NEW YORK (Reuters) - Federal prosecutors have narrowed their criminal case against Allen Stanford, the Texas financier accused of running a $7 billion Ponzi scheme.
The government filed an amended, 14-count indictment in U.S. District Court in Houston on Wednesday that drops five mail fraud counts and two wire fraud counts. It also dropped part of a conspiracy count.
Stanford, 61, could still face as much as 20 years in prison if convicted on any of the 10 fraud counts in the revised indictment. No trial date has been set.
Prosecutors have accused Stanford of defrauding investors who bought bogus certificates of deposit issued by his Antigua-based Stanford International Bank Ltd.
They have said that the one-time billionaire used proceeds in part to fund other ventures and a lavish lifestyle that included several yachts and private jets, and homes around the world.
Stanford, who has denied wrongdoing, has been in federal custody since June 2009.
It was unclear why the case was narrowed and the other defendants were dropped. U.S. Department of Justice spokeswoman Laura Sweeney declined to comment, citing a court-imposed gag order.
“We are studying it,” said Ali Fazel, a lawyer at Scardino & Fazel in Houston who is representing Stanford. “It appears they have tried to narrow the indictment to focus on him.” He declined further comment, citing the gag order.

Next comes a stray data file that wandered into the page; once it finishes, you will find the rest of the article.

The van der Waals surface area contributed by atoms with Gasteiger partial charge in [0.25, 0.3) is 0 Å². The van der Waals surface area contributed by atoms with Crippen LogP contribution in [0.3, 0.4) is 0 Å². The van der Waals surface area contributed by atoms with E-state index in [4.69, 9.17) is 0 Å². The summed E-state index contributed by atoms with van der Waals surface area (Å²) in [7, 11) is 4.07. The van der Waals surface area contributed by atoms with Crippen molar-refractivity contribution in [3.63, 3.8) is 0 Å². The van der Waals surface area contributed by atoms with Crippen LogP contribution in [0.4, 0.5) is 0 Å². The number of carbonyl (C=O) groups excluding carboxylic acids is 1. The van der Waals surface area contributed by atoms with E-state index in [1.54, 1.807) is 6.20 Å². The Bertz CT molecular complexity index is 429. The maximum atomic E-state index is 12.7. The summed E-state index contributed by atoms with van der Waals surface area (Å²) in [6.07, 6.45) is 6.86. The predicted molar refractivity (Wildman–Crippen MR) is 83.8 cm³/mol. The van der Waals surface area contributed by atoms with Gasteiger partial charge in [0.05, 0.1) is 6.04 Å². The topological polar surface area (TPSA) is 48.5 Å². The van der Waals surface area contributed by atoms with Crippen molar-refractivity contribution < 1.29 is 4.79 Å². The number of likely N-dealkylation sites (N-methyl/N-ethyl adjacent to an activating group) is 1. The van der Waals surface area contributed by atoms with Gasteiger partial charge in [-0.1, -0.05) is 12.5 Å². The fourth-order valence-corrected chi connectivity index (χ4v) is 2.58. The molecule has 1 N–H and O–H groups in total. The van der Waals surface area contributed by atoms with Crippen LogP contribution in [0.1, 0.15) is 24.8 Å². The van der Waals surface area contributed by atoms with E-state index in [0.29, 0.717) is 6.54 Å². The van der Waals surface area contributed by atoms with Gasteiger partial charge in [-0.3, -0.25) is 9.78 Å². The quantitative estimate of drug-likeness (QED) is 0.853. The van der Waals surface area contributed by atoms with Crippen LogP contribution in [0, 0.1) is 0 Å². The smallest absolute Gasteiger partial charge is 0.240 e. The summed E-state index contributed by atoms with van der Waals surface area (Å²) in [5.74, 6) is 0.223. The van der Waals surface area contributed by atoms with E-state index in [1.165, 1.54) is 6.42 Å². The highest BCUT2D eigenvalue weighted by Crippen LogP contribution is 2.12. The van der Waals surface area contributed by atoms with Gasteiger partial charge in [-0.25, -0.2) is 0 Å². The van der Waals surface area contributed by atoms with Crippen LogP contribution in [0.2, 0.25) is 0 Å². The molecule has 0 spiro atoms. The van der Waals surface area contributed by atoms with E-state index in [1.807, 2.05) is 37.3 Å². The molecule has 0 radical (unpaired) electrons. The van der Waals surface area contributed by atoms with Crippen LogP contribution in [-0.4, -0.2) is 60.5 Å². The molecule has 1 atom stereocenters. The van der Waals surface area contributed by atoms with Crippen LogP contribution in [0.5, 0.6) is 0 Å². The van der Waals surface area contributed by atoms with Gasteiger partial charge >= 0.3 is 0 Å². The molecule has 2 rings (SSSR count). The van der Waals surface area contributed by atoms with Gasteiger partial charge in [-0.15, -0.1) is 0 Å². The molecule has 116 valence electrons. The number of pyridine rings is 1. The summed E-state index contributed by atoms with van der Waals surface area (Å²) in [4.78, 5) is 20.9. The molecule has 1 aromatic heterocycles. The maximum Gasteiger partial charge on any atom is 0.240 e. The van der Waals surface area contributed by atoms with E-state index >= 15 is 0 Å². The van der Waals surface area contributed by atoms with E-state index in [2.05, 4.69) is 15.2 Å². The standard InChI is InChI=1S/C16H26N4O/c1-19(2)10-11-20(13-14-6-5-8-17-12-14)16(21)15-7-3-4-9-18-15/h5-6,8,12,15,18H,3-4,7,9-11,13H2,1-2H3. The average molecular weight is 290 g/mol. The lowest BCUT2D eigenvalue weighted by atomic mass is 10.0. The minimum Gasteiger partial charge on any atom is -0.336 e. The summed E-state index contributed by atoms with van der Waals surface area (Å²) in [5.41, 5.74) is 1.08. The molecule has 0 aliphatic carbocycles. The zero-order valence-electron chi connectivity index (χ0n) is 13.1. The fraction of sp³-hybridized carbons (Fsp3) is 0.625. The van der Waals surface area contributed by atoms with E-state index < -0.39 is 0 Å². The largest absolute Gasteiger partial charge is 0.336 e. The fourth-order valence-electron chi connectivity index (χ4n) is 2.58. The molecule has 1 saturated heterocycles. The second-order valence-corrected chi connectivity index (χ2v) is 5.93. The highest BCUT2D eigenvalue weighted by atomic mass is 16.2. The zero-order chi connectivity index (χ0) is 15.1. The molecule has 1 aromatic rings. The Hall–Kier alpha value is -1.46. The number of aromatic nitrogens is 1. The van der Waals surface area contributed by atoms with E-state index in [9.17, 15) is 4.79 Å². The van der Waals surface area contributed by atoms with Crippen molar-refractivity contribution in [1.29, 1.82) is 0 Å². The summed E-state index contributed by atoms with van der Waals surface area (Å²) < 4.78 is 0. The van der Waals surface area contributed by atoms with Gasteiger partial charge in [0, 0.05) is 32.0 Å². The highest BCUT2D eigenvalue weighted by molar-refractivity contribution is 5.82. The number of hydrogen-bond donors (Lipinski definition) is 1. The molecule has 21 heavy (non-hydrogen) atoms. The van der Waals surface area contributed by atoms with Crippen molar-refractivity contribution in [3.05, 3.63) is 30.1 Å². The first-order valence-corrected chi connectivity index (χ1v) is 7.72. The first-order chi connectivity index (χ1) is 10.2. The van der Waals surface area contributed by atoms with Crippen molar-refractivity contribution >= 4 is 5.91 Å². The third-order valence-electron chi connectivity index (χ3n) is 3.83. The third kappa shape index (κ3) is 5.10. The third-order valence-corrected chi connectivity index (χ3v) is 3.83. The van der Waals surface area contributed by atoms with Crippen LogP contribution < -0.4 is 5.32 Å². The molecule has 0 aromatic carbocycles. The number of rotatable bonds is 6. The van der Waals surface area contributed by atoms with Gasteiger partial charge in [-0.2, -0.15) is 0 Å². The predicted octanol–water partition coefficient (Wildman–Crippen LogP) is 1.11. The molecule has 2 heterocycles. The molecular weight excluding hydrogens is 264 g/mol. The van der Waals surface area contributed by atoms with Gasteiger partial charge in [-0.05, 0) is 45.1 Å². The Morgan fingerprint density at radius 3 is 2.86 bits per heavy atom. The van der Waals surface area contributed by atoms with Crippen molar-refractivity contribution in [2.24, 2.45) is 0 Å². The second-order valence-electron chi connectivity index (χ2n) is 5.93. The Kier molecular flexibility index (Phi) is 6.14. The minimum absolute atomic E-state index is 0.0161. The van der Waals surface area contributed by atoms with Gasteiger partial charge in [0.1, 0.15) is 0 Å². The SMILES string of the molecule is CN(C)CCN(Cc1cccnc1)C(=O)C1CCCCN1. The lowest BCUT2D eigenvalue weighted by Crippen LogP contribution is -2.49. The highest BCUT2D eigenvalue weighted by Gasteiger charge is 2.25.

Four co-defendants in the original June 2009 indictment were also dropped from the new indictment. They are scheduled to go on trial after Stanford. Lawyers for these defendants did not immediately return calls for comment or declined to comment.
Stanford now faces five counts of mail fraud and five counts of wire fraud.
He is also charged with obstructing a U.S. Securities and Exchange Commission probe, and conspiring to obstruct the SEC, commit money laundering, and commit mail fraud and wire fraud. The last charge originally covered securities fraud as well.
“It may create a cleaner, less complex case so that a jury can focus on Stanford and not get sidetracked,” said Michael Weinstein, who chairs the white-collar practice at the law firm Cole, Schotz, Meisel, Forman & Leonard PA in Hackensack, New Jersey.
“It is also possible that the original case the government brought did not pan out as expected,” said Weinstein, who is not involved in the Stanford case.
Mark Godsey, a law professor at the University of Cincinnati, said, “There is a decent chance some of the other defendants will testify against Stanford.”
The SEC had filed a related civil lawsuit against Stanford in Dallas federal court in February 2009.
In January, U.S. District Judge David Hittner ruled Stanford incompetent to stand trial.
Stanford has since February been at a hospital in the Butner Federal Correctional Complex in North Carolina to treat an addiction to an anti-anxiety medication he developed while in jail. Butner also houses convicted swindler Bernard Madoff.
The Houston court set May 19 for Stanford’s arraignment on the new indictment. Fazel said that date would be changed because “someone who is incompetent cannot be arraigned.”
The case is U.S. v. Stanford, U.S. District Court, Southern District of Texas, No. 09-00342.
Additional reporting by Anna Driver in Houston; editing by Andre Grenon